V. Alexiades - UTK and ORNL

Casting of HgCdTe in microgravity

Mercury-Cadmium-Telluride is an infrared detector alloy, whose electronic/optical properties are very sensitive to the composition of the crystal. Thus crystals of uniform composition need to be made, which is difficult to achieve on earth due to gravity-induced flow during casting. The simulation of an experiment in the absense of gravity (on the space station) is described below.

A quartz ampoule of inner radius 0.5 cm, height 9 cm, and wall thickness 0.3 cm is filled with HgCdTe of uniform composition (mole fraction CdTe) = 0.2 and initially at uniform temperature 820 C, so the alloy is in its liquid phase. At time t = 0, a constant temperature of 650 C is imposed at the outer surface of the cylinder. The axially symmetric (2-D) simulation uses 20x128 nodes in the alloy and 3x3 nodes in the quartz walls.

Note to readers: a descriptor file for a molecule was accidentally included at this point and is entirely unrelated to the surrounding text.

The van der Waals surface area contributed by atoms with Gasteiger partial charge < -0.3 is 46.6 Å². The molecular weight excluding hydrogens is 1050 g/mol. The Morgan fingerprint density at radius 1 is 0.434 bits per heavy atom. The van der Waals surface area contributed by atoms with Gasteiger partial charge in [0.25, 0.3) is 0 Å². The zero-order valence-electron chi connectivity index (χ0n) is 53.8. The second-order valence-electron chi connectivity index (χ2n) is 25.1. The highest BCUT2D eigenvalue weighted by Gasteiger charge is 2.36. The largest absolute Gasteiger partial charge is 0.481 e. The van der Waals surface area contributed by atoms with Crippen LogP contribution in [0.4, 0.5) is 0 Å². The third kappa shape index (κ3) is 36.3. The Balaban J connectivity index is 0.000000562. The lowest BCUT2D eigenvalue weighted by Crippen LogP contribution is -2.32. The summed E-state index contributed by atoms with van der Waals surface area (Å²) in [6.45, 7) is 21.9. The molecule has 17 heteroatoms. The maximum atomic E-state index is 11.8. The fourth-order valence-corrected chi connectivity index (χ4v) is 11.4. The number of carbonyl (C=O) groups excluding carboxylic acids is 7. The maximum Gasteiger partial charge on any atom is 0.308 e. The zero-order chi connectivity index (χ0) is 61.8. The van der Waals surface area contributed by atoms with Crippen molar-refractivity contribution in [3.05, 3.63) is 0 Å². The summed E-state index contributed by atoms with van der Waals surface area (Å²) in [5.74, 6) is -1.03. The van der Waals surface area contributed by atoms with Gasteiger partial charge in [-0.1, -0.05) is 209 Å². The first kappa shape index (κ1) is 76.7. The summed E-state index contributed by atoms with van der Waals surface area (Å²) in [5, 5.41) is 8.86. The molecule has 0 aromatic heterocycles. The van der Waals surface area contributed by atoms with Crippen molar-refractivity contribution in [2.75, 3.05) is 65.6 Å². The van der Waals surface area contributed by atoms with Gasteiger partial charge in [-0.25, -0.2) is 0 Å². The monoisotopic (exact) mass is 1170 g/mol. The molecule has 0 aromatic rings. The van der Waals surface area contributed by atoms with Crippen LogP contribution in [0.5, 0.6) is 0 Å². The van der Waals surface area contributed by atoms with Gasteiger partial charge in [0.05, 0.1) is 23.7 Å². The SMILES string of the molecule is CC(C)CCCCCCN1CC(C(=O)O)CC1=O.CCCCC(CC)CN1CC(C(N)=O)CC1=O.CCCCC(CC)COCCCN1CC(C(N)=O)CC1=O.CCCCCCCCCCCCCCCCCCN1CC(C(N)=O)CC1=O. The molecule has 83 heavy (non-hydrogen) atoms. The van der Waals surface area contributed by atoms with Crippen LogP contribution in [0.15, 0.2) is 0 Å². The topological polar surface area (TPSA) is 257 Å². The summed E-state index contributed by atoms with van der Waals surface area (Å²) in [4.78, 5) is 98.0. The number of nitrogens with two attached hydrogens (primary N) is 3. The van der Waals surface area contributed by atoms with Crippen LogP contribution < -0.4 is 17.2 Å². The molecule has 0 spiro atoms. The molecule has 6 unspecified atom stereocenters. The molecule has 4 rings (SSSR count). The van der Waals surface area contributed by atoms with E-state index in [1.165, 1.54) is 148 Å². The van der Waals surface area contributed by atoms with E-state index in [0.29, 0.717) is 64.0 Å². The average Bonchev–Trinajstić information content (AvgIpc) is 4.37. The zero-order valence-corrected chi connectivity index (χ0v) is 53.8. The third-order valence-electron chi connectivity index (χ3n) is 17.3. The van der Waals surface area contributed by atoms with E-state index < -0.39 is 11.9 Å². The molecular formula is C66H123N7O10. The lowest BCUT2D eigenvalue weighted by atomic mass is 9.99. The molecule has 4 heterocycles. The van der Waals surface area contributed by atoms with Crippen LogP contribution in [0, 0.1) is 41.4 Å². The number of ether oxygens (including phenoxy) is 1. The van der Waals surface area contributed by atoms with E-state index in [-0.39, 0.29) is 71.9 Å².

The figures show composition and temperature profiles and histories at the bottom and at mid-height (at half-radius).
The sharp rise of solute near the wall, seen in the upper-left plot, is known as "skin effect" and is observed in experiments.
[4 plots]

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